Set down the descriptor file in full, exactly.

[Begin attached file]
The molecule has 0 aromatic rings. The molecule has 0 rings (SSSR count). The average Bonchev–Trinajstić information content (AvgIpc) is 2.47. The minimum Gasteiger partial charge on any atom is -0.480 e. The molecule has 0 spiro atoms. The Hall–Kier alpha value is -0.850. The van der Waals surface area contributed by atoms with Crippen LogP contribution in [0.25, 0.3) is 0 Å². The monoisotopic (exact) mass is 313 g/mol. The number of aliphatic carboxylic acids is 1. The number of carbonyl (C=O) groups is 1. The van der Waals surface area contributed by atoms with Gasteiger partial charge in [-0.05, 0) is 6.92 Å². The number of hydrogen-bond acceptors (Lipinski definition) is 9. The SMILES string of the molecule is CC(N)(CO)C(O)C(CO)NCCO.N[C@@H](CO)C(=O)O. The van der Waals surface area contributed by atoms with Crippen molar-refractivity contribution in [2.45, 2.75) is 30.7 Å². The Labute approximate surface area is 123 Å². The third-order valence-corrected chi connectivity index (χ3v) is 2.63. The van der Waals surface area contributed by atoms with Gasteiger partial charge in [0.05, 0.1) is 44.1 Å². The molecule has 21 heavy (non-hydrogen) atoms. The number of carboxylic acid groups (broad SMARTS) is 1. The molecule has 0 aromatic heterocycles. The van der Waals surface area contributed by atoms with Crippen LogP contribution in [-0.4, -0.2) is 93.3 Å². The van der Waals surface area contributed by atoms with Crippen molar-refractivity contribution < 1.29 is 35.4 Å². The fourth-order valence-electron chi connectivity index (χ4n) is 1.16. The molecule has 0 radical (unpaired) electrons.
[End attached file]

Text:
The molecule has 0 aromatic rings. The molecule has 0 rings (SSSR count). The average Bonchev–Trinajstić information content (AvgIpc) is 2.47. The minimum Gasteiger partial charge on any atom is -0.480 e. The molecule has 0 spiro atoms. The Hall–Kier alpha value is -0.850. The van der Waals surface area contributed by atoms with Crippen LogP contribution in [0.25, 0.3) is 0 Å². The monoisotopic (exact) mass is 313 g/mol. The number of aliphatic carboxylic acids is 1. The number of carbonyl (C=O) groups is 1. The van der Waals surface area contributed by atoms with Gasteiger partial charge in [-0.05, 0) is 6.92 Å². The number of hydrogen-bond acceptors (Lipinski definition) is 9. The SMILES string of the molecule is CC(N)(CO)C(O)C(CO)NCCO.N[C@@H](CO)C(=O)O. The van der Waals surface area contributed by atoms with Crippen molar-refractivity contribution in [2.45, 2.75) is 30.7 Å². The Labute approximate surface area is 123 Å². The third-order valence-corrected chi connectivity index (χ3v) is 2.63. The van der Waals surface area contributed by atoms with Gasteiger partial charge in [0.05, 0.1) is 44.1 Å². The molecule has 21 heavy (non-hydrogen) atoms. The number of carboxylic acid groups (broad SMARTS) is 1. The molecule has 0 aromatic heterocycles. The van der Waals surface area contributed by atoms with Crippen LogP contribution in [-0.4, -0.2) is 93.3 Å². The van der Waals surface area contributed by atoms with Crippen molar-refractivity contribution < 1.29 is 35.4 Å². The fourth-order valence-electron chi connectivity index (χ4n) is 1.16. The molecule has 0 radical (unpaired) electrons.